On the raspberry pi forums there is talk about re-enabling bluetooth at a lower performance level.

all raspberries

First you need to disable "other things" on the UART that the DMX board uses.

sudo systemctl disable serial-getty@ttyAMA0.service

and remove "ttyAMA" or "serial0" from /boot/config.txt. (you'll find something like console=ttyAMA0,115200 there, remove that whole console= entry. Try not to mess up the rest of that line.


Most importantly: add:

init_uart_clock=16000000

to your config.txt file in the /boot directory.

Next, you need to configure ola to use the native-uart plugin. It should be as easy as clicking on "add universe" on the ola home page. Somehow we often do not see the plugin active. Sometimes clicking on reload plugins helps, other times we need to restart ola to get the plugin to show up.


Locate your ola-uartdmx.conf (on some systems I'm told it is in /etc/ola/conf/, on others /var/lib/ola/conf/, and in some cases: /root/.ola/ola-uartdmx.conf or /home/pi/.ola/ola-uartdmx.conf. One of the ways to find out is to look at the -c argument on your running olad.). Edit it and set enabled to true, set the correct device (ttyAMA0), and add /dev/ttyAMA0-break = 100 and /dev/ttyAMA0-malf = 100 . It should then look like:

/dev/ttyAMA0-break = 100
/dev/ttyAMA0-malf = 24000
device = /dev/ttyAMA0
enabled = true

Note that the "malf" (mark after last frame) is set to 24 miliseconds. This is due to a problem with OLA: it writes the data and after that waits for the time specified in "malf". It turns out that the kernel will return from the write before the buffer is flushed. So the malf is measured from close to the START of the frame. Thus if you would enter the normal MALF of 100 microseconds, the next break is attempted after only about three characters have been sent. When the kernel then tries to empty the buffer before issuing the BREAK, it waits way too long. We (bitwizard + ola developers) have not been able to figure out an easy fix. So until then saying "24000" gives reasonable performance. (but once the bug has been fixed, you'll need to adjust this configuration parameter)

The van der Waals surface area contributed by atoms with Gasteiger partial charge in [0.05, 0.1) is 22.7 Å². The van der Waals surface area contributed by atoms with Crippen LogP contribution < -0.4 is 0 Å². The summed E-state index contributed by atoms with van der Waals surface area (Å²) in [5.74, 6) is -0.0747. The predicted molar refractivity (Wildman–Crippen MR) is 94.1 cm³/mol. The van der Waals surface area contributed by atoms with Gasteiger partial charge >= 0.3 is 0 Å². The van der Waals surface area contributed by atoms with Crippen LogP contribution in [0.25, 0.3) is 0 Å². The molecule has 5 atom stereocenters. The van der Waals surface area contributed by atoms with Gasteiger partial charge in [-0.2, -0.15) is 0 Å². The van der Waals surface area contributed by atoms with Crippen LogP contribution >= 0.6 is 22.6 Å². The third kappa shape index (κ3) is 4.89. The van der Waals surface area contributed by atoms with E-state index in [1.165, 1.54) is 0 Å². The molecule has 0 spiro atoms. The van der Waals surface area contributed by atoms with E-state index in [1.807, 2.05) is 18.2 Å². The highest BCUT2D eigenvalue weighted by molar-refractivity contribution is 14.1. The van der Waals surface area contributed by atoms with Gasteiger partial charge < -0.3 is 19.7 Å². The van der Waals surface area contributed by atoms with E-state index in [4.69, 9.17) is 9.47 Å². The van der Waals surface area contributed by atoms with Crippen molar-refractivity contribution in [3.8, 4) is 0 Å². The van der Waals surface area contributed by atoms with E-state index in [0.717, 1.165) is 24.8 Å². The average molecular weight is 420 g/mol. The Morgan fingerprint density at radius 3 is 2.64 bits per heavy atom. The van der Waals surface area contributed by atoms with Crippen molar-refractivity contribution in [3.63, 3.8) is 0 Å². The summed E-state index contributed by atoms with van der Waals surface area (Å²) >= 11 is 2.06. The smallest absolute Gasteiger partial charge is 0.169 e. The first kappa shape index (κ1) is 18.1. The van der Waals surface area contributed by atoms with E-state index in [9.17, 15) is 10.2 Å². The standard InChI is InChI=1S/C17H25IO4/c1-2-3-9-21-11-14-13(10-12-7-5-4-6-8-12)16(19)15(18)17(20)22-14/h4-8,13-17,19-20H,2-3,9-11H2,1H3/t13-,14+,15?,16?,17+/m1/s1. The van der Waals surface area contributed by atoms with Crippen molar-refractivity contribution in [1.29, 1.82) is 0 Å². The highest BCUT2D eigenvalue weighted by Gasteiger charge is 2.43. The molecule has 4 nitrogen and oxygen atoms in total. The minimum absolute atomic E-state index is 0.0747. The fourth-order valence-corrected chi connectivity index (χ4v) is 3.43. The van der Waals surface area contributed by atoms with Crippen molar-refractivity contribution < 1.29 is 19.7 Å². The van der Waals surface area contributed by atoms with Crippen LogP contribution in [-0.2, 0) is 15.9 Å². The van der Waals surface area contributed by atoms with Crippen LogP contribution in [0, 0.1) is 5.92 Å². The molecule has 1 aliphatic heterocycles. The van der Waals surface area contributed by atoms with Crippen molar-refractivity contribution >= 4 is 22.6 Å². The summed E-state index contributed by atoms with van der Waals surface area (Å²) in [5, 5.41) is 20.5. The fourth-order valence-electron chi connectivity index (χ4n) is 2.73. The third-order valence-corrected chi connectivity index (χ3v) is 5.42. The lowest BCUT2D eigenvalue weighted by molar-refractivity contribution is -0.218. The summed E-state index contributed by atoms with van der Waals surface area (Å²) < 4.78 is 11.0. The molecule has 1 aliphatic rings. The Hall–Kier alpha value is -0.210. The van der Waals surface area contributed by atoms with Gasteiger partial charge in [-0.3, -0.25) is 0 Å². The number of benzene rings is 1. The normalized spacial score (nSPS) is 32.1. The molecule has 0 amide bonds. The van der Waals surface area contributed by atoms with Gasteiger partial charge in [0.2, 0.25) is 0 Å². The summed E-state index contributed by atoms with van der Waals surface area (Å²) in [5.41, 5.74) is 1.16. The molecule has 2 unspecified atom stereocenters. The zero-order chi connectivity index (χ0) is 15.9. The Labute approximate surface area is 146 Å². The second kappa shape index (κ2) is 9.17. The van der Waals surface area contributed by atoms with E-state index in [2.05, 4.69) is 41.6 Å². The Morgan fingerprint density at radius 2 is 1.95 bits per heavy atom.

output mode

Then set the board to output mode. I would recommend creating a small script (sudo nano /usr/bin/set_dmx_mode; sudo chmod 755 /usr/bin/set_dmx_mode) :

#!/bin/sh
# set_dmx_mode
if [ $# -lt 1 ] ; then 
  echo 'on or off?'
  exit 1
fi

if [ ! -d /sys/class/gpio/gpio18 ] ; then 
   echo 18 > /sys/class/gpio/export
fi
echo out > /sys/class/gpio/gpio18/direction
echo $1 > /sys/class/gpio/gpio18/value


then calling the script:

sudo set_dmx_mode 1

I recommend putting that line in /etc/rc.local so that it gets executed at boot time so you don't have to worry about it. (IIRC there is an "exit 0" in there, so don't put it AFTER that!)

Or you can install the gpio utility from wiringpi and use the following command to view the status of all the pins

gpio readall

and to set GPIO 18 (BCM) in output mode

gpio -g mode 18 out
gpio -g write 18 1

also, pin 14 & 15 need to be in the ALT0 mode, if this is not the case use

gpio -g mode 14 alt0
gpio -g mode 15 alt0


Note that the earlier versions of the DMX board have a bug that when the GPIO pin is an input (not driven) it will configure the board as an output. This is not desirable. Newer versions (starting 1.4) will have this "fixed" and the "default" will be "DMX IN" mode.

This does mean that if you want the board to do output, you can get away with forgetting about this gpio18 business if you have an older version. (I just realized I was getting away with this.... :-) )

Hardware

Case

Assembling_the_DMX_case